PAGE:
The Supreme Court Wednesday criticised former prime minister H.D. Deve Gowda for trying to influence judges by sending them booklets alleging corruption in the Rs.75 billion (Rs.750 crore) Bangalore-Mysore Infrastructure Corridor (BMIC) project.
A bench of Justice Arijit Pasayat expressed the displeasure while hearing a plea by Nandi Infrastructure Corridor Enterprise (NICE), the corridor project promoter.
The plea seeks Supreme Court directions on scrapping a Karnataka High Court order to the state Ombudsman to probe Deve Gowda's allegation against the NICE.
The high court had ordered the probe on the basis of the booklets and letters sent by Deve Gowda to it.
But the apex court bench, which also included Justice V.S. Sirpurkar and Justice Asok Kumar Ganguly, sounded least amused by the letters.
"I had also received those letters but I have not read them. I have better things to read," said Justice Pasayat.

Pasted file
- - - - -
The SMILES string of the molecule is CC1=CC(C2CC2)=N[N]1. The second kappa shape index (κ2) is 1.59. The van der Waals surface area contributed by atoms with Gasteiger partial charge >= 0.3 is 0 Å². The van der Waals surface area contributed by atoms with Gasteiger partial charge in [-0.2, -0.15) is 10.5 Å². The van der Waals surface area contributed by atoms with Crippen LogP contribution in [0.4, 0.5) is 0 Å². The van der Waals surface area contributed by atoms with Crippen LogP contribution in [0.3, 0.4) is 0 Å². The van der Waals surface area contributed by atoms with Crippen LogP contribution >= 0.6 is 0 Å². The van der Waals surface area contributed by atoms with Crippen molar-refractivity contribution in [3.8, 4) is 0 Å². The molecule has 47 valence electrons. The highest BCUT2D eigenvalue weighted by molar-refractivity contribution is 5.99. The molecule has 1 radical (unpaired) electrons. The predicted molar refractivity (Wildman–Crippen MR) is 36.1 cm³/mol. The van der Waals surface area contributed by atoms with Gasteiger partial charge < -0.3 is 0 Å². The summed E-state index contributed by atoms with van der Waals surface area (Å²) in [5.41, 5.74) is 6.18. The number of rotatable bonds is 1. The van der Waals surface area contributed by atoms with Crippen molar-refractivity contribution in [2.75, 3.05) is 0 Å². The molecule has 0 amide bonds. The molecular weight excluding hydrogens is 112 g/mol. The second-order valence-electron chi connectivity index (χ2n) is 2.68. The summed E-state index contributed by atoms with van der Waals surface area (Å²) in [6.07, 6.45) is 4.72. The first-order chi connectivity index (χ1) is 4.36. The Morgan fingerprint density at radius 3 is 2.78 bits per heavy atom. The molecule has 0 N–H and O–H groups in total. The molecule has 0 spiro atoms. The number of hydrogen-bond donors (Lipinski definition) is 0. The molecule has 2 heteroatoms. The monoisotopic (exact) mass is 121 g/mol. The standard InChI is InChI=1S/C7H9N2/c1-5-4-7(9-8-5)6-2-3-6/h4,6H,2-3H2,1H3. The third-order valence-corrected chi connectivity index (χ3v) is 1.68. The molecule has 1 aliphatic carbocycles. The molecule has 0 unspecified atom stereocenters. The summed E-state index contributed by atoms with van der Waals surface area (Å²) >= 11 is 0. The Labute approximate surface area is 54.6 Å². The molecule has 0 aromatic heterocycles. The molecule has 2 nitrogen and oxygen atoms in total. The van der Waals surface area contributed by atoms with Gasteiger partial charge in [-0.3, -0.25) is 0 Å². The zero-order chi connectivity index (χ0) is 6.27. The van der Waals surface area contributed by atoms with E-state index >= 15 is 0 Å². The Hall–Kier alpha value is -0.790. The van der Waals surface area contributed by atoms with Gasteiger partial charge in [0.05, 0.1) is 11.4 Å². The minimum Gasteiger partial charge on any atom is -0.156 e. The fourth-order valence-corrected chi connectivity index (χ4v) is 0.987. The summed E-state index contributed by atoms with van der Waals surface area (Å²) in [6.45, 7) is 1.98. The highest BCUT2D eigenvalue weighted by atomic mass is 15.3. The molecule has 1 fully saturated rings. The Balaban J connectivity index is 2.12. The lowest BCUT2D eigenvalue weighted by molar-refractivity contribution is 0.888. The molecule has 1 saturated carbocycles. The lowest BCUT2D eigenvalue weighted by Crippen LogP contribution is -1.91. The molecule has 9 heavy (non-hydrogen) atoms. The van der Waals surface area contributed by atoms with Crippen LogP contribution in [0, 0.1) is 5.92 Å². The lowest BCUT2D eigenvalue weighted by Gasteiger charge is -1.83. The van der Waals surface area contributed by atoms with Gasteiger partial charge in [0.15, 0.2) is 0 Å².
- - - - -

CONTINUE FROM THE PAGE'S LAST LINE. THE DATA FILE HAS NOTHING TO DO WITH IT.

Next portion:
"We disapprove of the people writing letters to judges on pending matters," said the bench adding: "It was really unfortunate."
"We may commit mistakes. If our judgement is wrong, we may also be criticised. But we cannot be influenced," said Justice Pasayat.
"If you are tying to do this, it's contemptuous," Justice Pasayat said, referring to the letters and booklets sent by Deve Gowda.
The bench also heard another petition by the NICE seeking launch of the contempt to court proceedings against seven state government officials who allegedly derailed the project and foiled its implementation despite an April 2006 order by the apex court to execute the project in the way it was originally conceived in 1997.
The project involves construction of exprerssway between Banglore and Mysore with the provision to real estate along the expressway. But the previous state government allegedly derailed the project on the allegation that NICE was concentrating more on development of real estates.
Appearing for the state government, Solicitor General Goolam E. Vahanvati said the new government was committed to develop the project as per its original plan.
Vahanvati, however, told the court that the state government would restrict the total area of the project to only 20,193 acres, of which 7,084 acres of land has already been given to the NICE after acquisition by the government.
The bench adjourned the matter for further hearing in the third week of April.